John Lord is one of very few people in Britain who makes a full-time living out of only one stone, in addition to aiding universities and museums with lithic work.
There’s something very therapeutic about breaking up rocks,’ muses flint knapper John Lord, who was recently awarded the British Empire Medal for services to the flint industry. ‘They used to make prisoners do it, but I do it for fun and manage to make a living.’
Mr Lord began his studies into Stone Age technology at Grime’s Graves, a huge Neolithic flint mine in Thetford, Norfolk. ‘I was there for 13 years, so I got tool-making under my belt,’ he explains.
One of very few people in Britain who’s achieved a full-time living out of only one stone, in the form of flint, he left Grime’s Graves to produce architectural flints for the building industry. However, the craftsman has always combined flintknapping with lithic work, the analysis of stone tools and chipped stone artefacts for universities and museums.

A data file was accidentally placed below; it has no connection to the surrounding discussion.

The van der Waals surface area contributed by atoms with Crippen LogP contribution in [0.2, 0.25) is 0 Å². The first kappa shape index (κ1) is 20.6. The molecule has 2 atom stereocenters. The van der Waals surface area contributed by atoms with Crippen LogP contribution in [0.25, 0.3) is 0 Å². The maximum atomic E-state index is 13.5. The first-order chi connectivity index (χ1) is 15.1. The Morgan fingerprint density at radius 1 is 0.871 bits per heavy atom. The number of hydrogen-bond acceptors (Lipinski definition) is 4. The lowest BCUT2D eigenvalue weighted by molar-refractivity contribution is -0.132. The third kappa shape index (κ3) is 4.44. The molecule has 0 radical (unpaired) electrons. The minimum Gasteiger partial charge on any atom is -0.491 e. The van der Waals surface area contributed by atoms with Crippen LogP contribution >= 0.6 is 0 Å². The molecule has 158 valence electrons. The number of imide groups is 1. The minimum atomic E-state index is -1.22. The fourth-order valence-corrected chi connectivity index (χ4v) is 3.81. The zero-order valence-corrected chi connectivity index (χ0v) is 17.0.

‘Flint is a cosmetic cladding and an architectural feature of a large swathe of eastern England. Draw a diagonal line from Flamborough Head in East Yorkshire to Dorset and everything south-east of that is flint country,’ he elaborates.
‘I specialise in breaking them, so that the inside surface shows.’
Mr Lord has been involved in many prestigious projects over the years, such as Flint House, commissioned by Baron Rothschild for his Buckinghamshire estate, which won the RIBA House of the Year award in 2015, but there’s nothing sophisticated about his tools.
‘I use old hammers, like ones you would find in granddad’s shed,’ he admits. ‘They knew how to make hammers then and they have the right temper so that, when you hit things, nothing comes off. It takes years of practice to learn the skill, but, after that, it becomes quite easy.’
To find out more about flint knapping, visit www.flintknapping.co.uk. To find out more about the Heritage Crafts Association which safeguards crafts like flint knapping for the future, visit www.heritagecrafts.org.uk.
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